NEW YORK (AP) — The stock rose for a third day on Wednesday as investors weighed company earnings against a report that showed economic growth stalled during the fourth quarter. Investors also digested the Federal Reserve's announcement that it would further reduce its bond purchases.
KEEPING SCORE: The Standard & Poor's 500 index rose three points, or 0.2 percent, to 1,881 as of 3:07 p.m. Eastern time. The Dow Jones industrial average rose 30 points, or 0.2 percent, to 16,565. The Nasdaq composite rose four points, or 0.1 percent, to 4,107.
THE ECONOMY: The U.S. economy slowed in the first three months of the year as winter storms chilled business activity. The sharp slowdown, while worse than expected, is likely to be temporary as growth rebounds with warmer temperatures. The Commerce Department says growth slowed to a barely discernible 0.1 percent annual rate in the January-March quarter, the weakest since the end of 2012 and down from a 2.6 percent growth rate in the October-December quarter. Economists had forecast growth of 1.1 percent, according to FactSet.
THE QUOTE: The stock market's reaction to the report on the economy was muted because investors have already discounted the quarter due to the unusually cold winter in the U.S. this year, said Lawrence Creatura, a portfolio manager at Federated Investors.
"The stock market is giving this GDP report a pass because of the historically cold weather in the first quarter," Creatura said. "If you see a similar print for the second quarter, you're going to get a much different response."
PEP TALK: Pepco Holdings surged $3.99, or 17.5 percent, to $26.67 after it agreed to be acquired by energy provider Exelon for $6.83 billion to create a large electric and gas utility in the mid-Atlantic region. Exelon will pay $27.25 per Pepco share, an 18 percent premium to the company's $23.10 closing price on Tuesday.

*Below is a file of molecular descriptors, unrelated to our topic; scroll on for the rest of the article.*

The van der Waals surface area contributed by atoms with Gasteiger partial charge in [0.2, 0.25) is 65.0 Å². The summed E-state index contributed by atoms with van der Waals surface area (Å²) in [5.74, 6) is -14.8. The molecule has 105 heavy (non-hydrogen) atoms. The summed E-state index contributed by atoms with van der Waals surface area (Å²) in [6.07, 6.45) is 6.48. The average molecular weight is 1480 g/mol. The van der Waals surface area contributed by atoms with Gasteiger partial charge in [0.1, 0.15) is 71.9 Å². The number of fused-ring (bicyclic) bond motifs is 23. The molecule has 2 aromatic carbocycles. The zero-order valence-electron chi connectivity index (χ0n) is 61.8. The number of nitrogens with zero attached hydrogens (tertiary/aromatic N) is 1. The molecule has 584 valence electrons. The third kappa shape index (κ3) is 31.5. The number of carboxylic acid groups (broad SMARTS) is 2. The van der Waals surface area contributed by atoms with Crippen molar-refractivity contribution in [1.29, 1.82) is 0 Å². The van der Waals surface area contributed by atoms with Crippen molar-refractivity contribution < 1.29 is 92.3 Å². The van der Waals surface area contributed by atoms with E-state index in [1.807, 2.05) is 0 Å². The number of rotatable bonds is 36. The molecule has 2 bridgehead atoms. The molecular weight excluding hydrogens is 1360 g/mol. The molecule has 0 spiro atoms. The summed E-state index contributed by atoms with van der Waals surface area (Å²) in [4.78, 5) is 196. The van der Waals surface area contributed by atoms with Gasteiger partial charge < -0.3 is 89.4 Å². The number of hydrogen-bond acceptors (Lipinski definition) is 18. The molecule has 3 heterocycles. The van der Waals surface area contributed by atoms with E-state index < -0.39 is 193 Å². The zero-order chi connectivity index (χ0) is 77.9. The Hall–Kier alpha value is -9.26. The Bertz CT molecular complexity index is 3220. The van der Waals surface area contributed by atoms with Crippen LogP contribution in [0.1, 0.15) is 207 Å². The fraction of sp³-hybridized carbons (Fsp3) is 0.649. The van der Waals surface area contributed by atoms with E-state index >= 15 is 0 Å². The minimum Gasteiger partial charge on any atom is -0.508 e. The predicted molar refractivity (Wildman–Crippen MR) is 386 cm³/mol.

EARNINGS BOOST: Sealed Air rose $1.46, or 4.5 percent, to $34.06 after the food packaging company reported earnings that easily beat Wall Street's expectations. The company also said it was on track to post full-year earnings at the upper end of the range of its forecast.
TWITTER STORM: Twitter fell $4.17, or 9.7 percent, to $38.48. The social media company's growth disappointed investors when it reported quarterly results late Tuesday. Twitter had 255 million monthly users at the end of March, up 25 percent from a year earlier, but 2 million fewer than industry analysts had expected. Twitter shot higher after its IPO at $26 a share in November, climbing as high as $73.31 in December. The stock has been steadily declining since then.
NOT WHAT THE DOCTOR ORDERED: Express Scripts fell $3.71, or 5.2 percent, to $67.33 after it lowered its earnings guidance for the year, saying that it would handle a lower volume of prescriptions. The nation's largest pharmacy benefits manager also reported a 12 percent drop in its first-quarter earnings Tuesday. Its prescription sales were hit by severe winter weather and slower-than-expected enrollment in the new public insurance exchanges.
FED: The Federal Reserve said Wednesday it would reduce its monthly bond purchases by $10 billion to $45 billion. The stimulus is intended to hold down long-term interest rates and support the mortgage market. The Fed also reaffirmed its plan to keep short-term interest rates low to support the economy "for a considerable time" after its bond purchases end, likely late this year. The announcement was in line with what economists had been expecting.
TREASURYS AND COMMODITIES: Bond prices rose. The yield on the 10-year Treasury note fell to 2.65 percent from 2.70 percent on Tuesday. The price of oil fell $1.54, or 1.5 percent, to $99.74 a barrel.